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Monday, December 09, 2019 {{ new Date().getDay() }}

By Carol J. Williams, Los Angeles Times (TNS)

Though Russian and Western officials repeatedly claim they don’t want a return to Cold War-era hostility, both sides have renewed sanctions and toughened their military posture in recent days.

Russian President Vladimir Putin on Wednesday extended for an additional year his country’s ban on most food imports from the European Union, two days after the 28-nation Western bloc announced that its sanctions on Russia will be prolonged to the end of January 2016.

The tit-for-tat embargoes — which hurt the countries imposing them as well as those targeted — show the intractability of the conflict in Ukraine that prompted the measures last year.

The EU and the United States cut off Russian access to international financial institutions nearly a year ago and have blacklisted dozens of Kremlin officials and business kingpins seen as fomenting the violence in eastern Ukraine that has killed more than 6,400 people.

The European and U.S. sanctions on Russia have been renewed as the Western allies try to pressure Putin to refrain from supporting separatist rebels in the neighboring country that, like Russia, was part of the Soviet Union before its 1991 breakup.

Putin claims the pro-Russia separatists are independently waging war against the Kiev government but Western satellite imagery and the confessions of captured Russian soldiers bolster Ukrainian leaders’ accusations that Moscow is orchestrating the rebellion.

“Russia is actively and massively fueling this conflict,” Lt. Gen. Ben Hodges, the commander of U.S. forces in Europe, told the Organization for Security and Cooperation in Europe on Tuesday, according to excerpts of his briefing released Wednesday. Disputing Putin’s claim that any Russians in the Ukraine battle are there at their own volition, Hodges said “these are not volunteers or mercenaries; they are trained, equipped and uniformed active-duty Russian soldiers.”

Hodges’ briefing to the Vienna-based European security agency coincided with a meeting of the foreign ministers of Russia, Ukraine, France and Germany in Paris in an apparently unsuccessful attempt to rescue the Feb. 12 peace plan hammered out in the Belarus capital of Minsk but repeatedly violated in recent weeks.

Russian Foreign Minister Sergey Lavrov told reporters that the four top diplomats committed their countries to ensuring that the Minsk accord doesn’t completely collapse. But he alluded to “powers who would like to destroy this process,” an apparent reference to the United States, which is not party to the informal negotiating forum known as the Normandy Four.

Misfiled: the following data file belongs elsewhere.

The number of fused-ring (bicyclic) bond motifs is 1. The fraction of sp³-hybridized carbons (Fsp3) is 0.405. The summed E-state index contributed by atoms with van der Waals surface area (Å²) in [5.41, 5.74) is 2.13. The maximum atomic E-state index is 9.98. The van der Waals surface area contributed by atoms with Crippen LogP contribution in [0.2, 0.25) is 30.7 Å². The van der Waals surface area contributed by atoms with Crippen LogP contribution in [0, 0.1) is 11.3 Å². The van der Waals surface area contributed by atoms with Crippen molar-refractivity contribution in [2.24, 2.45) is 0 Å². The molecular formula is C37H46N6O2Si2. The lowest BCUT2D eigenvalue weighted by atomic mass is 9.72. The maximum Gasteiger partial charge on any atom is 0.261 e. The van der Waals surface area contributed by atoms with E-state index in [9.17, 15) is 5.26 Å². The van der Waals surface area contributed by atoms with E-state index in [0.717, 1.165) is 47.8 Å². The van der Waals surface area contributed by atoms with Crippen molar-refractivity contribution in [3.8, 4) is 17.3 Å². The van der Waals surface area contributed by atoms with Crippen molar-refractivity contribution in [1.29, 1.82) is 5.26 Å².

Urban combat and artillery exchanges ebbed after the Minsk agreement was signed four months ago by Ukraine’s warring factions and endorsed by Putin, who pledged to use his influence with the separatists to end the bloodshed. But the lull in heavy fighting was mostly due to harsh winter weather and the seas of mud that followed in early spring, as artillery exchanges escalated after the mud dried last month and tanks and armored vehicles could maneuver again.

European leaders endorsed their sanctions extension on Monday after concluding that Putin hadn’t done enough to fulfill his pledge to work for peace in Ukraine.
The Russian government sent a request to Putin on Tuesday to prolong Moscow’s ban on food imports from European Union countries, going the Western bloc one better by extending the retaliatory ban through June 24, 2016.

Russia and the U.S.-led North Atlantic Treaty Organization have also stepped up arms production and deployment in moves each side claims were prompted by the other’s aggressive actions. Putin announced last week that at least 40 new nuclear-armed intercontinental ballistic missiles will be added to Russia’s defenses by the end of this year, and NATO plans to position new forces and weaponry in Eastern European allies’ territory to guard against any threat of Russian hostility.

U.S. Defense Secretary Ashton Carter, on a tour of NATO’s Eastern European flank this week, has said that tanks, armored vehicles and other military hardware would be deployed to member countries made nervous by Russia’s involvement in the Ukraine crisis. Carter said the equipment would be moved to Estonia, Latvia, Lithuania, Poland, Romania and Bulgaria — all former Soviet republics or satellites that Moscow still considers part of its “sphere of influence.”

(c)2015 Los Angeles Times. Distributed by Tribune Content Agency, LLC.

AFP Photo/Alexei Nikolsky

Many Democrats are getting nervous about the upcoming presidential election. Ominous, extensively reported articles by two of the best in the business—the New Yorker's Jeffrey Toobin and The Atlantic's Barton Gellman—outline Boss Trump's plot to keep control of the White House in 2021 no matter how the American people vote.